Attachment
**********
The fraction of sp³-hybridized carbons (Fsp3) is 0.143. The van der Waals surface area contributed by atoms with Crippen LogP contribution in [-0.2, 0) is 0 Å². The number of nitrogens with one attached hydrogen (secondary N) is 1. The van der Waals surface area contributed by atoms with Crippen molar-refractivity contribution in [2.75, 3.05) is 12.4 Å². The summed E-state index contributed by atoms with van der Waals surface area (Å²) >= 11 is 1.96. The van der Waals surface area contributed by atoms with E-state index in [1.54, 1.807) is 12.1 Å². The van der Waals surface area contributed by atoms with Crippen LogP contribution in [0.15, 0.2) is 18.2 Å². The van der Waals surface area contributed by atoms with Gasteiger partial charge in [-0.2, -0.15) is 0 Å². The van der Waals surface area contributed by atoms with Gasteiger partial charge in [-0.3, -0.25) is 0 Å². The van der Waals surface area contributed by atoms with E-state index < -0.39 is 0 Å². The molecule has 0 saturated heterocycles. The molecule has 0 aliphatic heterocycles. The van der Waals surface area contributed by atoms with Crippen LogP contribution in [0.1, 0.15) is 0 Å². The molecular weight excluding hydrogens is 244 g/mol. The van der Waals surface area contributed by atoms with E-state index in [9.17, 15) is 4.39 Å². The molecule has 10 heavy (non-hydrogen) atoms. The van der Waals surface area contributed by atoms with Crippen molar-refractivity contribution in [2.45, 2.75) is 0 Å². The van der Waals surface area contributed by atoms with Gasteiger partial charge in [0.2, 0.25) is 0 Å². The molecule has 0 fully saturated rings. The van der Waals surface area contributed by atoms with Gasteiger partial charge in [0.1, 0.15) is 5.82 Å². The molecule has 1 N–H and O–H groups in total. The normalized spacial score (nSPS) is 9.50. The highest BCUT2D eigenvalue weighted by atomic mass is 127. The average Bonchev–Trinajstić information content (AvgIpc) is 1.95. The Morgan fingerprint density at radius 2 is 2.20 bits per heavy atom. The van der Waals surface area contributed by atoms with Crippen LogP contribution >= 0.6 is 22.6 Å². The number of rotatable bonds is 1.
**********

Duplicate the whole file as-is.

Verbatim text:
The fraction of sp³-hybridized carbons (Fsp3) is 0.143. The van der Waals surface area contributed by atoms with Crippen LogP contribution in [-0.2, 0) is 0 Å². The number of nitrogens with one attached hydrogen (secondary N) is 1. The van der Waals surface area contributed by atoms with Crippen molar-refractivity contribution in [2.75, 3.05) is 12.4 Å². The summed E-state index contributed by atoms with van der Waals surface area (Å²) >= 11 is 1.96. The van der Waals surface area contributed by atoms with E-state index in [1.54, 1.807) is 12.1 Å². The van der Waals surface area contributed by atoms with Crippen LogP contribution in [0.15, 0.2) is 18.2 Å². The van der Waals surface area contributed by atoms with Gasteiger partial charge in [-0.2, -0.15) is 0 Å². The van der Waals surface area contributed by atoms with Gasteiger partial charge in [-0.3, -0.25) is 0 Å². The van der Waals surface area contributed by atoms with E-state index < -0.39 is 0 Å². The molecule has 0 saturated heterocycles. The molecule has 0 aliphatic heterocycles. The van der Waals surface area contributed by atoms with Crippen LogP contribution in [0.1, 0.15) is 0 Å². The molecular weight excluding hydrogens is 244 g/mol. The van der Waals surface area contributed by atoms with E-state index in [9.17, 15) is 4.39 Å². The molecule has 10 heavy (non-hydrogen) atoms. The van der Waals surface area contributed by atoms with Crippen molar-refractivity contribution in [2.45, 2.75) is 0 Å². The van der Waals surface area contributed by atoms with Gasteiger partial charge in [0.2, 0.25) is 0 Å². The molecule has 0 fully saturated rings. The van der Waals surface area contributed by atoms with Gasteiger partial charge in [0.1, 0.15) is 5.82 Å². The molecule has 1 N–H and O–H groups in total. The normalized spacial score (nSPS) is 9.50. The highest BCUT2D eigenvalue weighted by atomic mass is 127. The average Bonchev–Trinajstić information content (AvgIpc) is 1.95. The Morgan fingerprint density at radius 2 is 2.20 bits per heavy atom. The van der Waals surface area contributed by atoms with Crippen LogP contribution >= 0.6 is 22.6 Å². The number of rotatable bonds is 1.